For many Americans, Canada has become biggest Blue State of them all. Long known for its liberal views on social issues, strong welfare state, and internationalist foreign policies, Canada has lately solidified its reputation as a North American “Mini-Me” of Scandinavian social democracy. Since 2003, when The Economist proclaimed it “Cool Canada,” the country ratified the Kyoto Protocol; refused to join President George W. Bush's invasion of Iraq; and effectively legalized same-sex marriage. In the wake of another Republican triumph in 2004, a map widely circulated on the Internet divided North America into a Red State Republican “Jesusland” and “United States of Canada.”

Politically, the two countries seem to be going in opposite directions. Unlike Republicans, Canadian conservatives have been in the political wilderness for two decades. Conservatives have not won an election since 1988. The last nominally conservative party, the deeply unpopular Progressive Conservatives, was demolished during the 1993 election; the party was reduced to two seats from 169 (the greatest meltdown of a governing party in modern Western democratic history). Since then, Liberals have won four straight national elections -- a “friendly dictatorship,” according to some.

Yet Canadian Conservatives are on the verge of a triumphant return to power. Why is reliably liberal Canada about to fall to the heretofore hopeless Conservatives? The Conservatives' recent boost in popularity certainly isn't about leadership. Party leader Stephen Harper is the closest thing to a Republican clone that Canadians have seen in a national leader. Harper, who once likened Canada to a “second-tier socialist country,” cut his teeth as a conservative policy guru in the 1980s, advocating the end of public health care, bilingualism, and multiculturalism -- all shibboleths of the Canadian left.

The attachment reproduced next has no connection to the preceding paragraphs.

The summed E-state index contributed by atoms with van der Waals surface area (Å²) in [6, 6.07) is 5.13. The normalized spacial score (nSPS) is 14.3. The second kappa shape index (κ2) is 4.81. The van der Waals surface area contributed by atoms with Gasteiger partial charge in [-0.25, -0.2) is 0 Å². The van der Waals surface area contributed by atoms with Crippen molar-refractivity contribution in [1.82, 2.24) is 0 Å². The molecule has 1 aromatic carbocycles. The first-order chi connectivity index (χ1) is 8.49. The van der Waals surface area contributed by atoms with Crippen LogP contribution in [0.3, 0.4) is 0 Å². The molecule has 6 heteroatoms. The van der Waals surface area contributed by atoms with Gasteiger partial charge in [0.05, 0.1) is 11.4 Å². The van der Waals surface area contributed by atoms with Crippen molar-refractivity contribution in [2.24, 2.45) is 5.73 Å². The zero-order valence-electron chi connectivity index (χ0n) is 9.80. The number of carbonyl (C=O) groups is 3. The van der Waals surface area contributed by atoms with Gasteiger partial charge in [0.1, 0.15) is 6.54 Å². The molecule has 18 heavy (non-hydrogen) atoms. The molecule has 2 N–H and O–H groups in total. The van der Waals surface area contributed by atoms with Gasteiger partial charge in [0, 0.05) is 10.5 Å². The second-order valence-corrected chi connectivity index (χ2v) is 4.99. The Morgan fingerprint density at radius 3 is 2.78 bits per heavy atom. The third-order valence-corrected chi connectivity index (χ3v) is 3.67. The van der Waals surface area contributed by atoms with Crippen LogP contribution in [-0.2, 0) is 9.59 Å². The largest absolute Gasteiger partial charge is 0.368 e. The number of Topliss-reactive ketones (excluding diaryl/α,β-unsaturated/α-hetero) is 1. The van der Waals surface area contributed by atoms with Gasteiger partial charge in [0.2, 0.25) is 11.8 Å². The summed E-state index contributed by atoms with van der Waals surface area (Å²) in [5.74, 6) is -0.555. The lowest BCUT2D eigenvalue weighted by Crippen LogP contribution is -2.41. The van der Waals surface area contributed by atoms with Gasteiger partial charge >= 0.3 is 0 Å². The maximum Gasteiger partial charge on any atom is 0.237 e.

In the 1990s, Harper headed the National Citizens Coalition, a right-wing lobby group that is Canada's answer to the American Enterprise Institute. The NCC (“If you believe in free enterprise, individual freedom and personal responsibility under limited government, you've come to the right place”) was founded in 1967 by an Ontario millionaire determined to end Canada's universal healthcare system. Harper even dabbled in pseudo-separatist rhetoric, arguing in 2000 that his conservative home province of Alberta effectively disengage from Canada by building a political “firewall” around the province.

As leader of the reconstituted conservative movement since 2003, Harper unabashedly courted evangelical Christians, who saw him as “their” socially conservative candidate; he even appeared on FOX News Channel and wrote a Wall Street Journal opinion piece demanding that Canada join the Iraq invasion. But with meager personal approval ratings, the cold and uncharismatic Harper has not inspired the groundswell of Conservative support.

Nor is the upsurge due to Conservative policies. The party's positions have been outside the resolutely moderate mainstream, making Conservatives unelectable in an increasingly urban Canada (they hold no seats in Toronto, Montreal, or Vancouver). Harper's efforts to soften his party's extreme image by jettisoning many long-standing Conservative goals have proven unconvincing. The party has moved to the middle on a host of issues and even stated that it will not legislate on abortion (leaving no Canadian party with an official anti-abortion stance); but its privatizing, tax-cutting, law-and-order positions -- and pro-Bush foreign policies -- do not resonate with Canadians.